Tracker ball rolls on tip of fingers

Tracker ball rolls on tip of fingersSteve Bush
A solid-state ‘tracker ball’ has been demonstrated by a team from the University of Bologna.
It is a chip, 3.8 x 3.8mm, whose surface is stroked by the user’s finger tip. The chip resolves the direction of stroking in two axes and develops a signal like that from a mouse or tracker ball.  
Actual detection is made by 49 on-chip cross-shaped sensors, each with five 65 x 65?m pixels.
The size of the sensors is deliberately set to be comparable with the ridges and grooves of fingerprints. Each pixel capacitively detects the transition from groove to ridge as the fingerprint moves over the surface of the chip. A transition over the centre pixel of any sensor triggers the sensors own state machine. This then records over which of the four surrounding pixels the transition leaves, determining stroke direction.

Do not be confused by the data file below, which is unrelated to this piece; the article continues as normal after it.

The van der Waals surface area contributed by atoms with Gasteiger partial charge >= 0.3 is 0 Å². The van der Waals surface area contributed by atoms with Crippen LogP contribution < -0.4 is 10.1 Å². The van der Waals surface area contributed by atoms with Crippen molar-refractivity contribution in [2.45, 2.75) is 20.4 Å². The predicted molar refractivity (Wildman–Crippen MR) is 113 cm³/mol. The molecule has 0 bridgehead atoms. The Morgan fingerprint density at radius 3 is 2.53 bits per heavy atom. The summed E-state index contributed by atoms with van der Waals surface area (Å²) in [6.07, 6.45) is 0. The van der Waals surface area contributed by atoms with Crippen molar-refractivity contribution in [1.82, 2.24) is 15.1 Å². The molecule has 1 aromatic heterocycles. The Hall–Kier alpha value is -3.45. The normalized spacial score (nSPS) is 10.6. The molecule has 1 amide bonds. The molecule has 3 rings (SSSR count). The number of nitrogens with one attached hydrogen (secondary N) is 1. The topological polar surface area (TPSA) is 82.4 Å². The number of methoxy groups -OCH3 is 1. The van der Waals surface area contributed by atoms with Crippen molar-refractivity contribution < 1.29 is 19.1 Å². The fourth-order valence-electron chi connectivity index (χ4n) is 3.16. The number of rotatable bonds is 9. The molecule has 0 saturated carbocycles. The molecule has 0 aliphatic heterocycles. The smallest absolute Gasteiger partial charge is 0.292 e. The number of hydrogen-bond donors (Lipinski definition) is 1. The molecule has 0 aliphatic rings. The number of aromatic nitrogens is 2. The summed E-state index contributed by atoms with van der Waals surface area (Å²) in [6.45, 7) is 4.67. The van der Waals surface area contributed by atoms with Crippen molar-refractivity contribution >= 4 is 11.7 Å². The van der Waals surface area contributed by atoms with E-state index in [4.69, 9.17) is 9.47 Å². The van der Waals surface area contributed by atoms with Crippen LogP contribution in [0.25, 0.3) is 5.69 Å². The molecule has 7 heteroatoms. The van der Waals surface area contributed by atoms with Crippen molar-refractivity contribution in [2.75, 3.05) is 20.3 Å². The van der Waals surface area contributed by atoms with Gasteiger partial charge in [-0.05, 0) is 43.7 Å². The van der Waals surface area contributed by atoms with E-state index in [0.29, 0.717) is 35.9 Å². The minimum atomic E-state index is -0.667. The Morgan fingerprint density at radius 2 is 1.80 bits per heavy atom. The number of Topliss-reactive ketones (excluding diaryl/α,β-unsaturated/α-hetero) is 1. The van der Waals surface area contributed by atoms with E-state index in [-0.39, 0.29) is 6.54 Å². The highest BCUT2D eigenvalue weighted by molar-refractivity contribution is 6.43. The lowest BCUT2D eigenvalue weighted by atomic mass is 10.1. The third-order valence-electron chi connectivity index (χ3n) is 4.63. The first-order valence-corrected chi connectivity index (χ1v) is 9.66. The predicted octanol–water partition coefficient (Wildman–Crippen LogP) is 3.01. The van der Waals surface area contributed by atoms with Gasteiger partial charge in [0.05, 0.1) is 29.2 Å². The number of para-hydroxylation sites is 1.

Sensor electronics adjusts for common-mode variations due to skin condition by setting a pixel trigger threshold which is the average of all pixel capacitance, plus a noise-rejecting offset.
Multiple sensors allow the effects of skin damage, scaring and skin elasticity to be rejected. An on-chip ‘motion processor’ does the decision making.
Passivation on the surface of the chip is said to reliably protect it from non-abusive use and the delicate bond wires of the prototype are protected with epoxy.
Initial results show the output is somewhat noisy, as you would expect with a sensor detecting 65?m movements. This noise however is amenable to filtering and the device is easily usable to control a pointing cursor.
Power in the 0.7?m CMOS prototype was 900?W at 5V.
Applications are foreseen in palmtops and credit-card sized computers.

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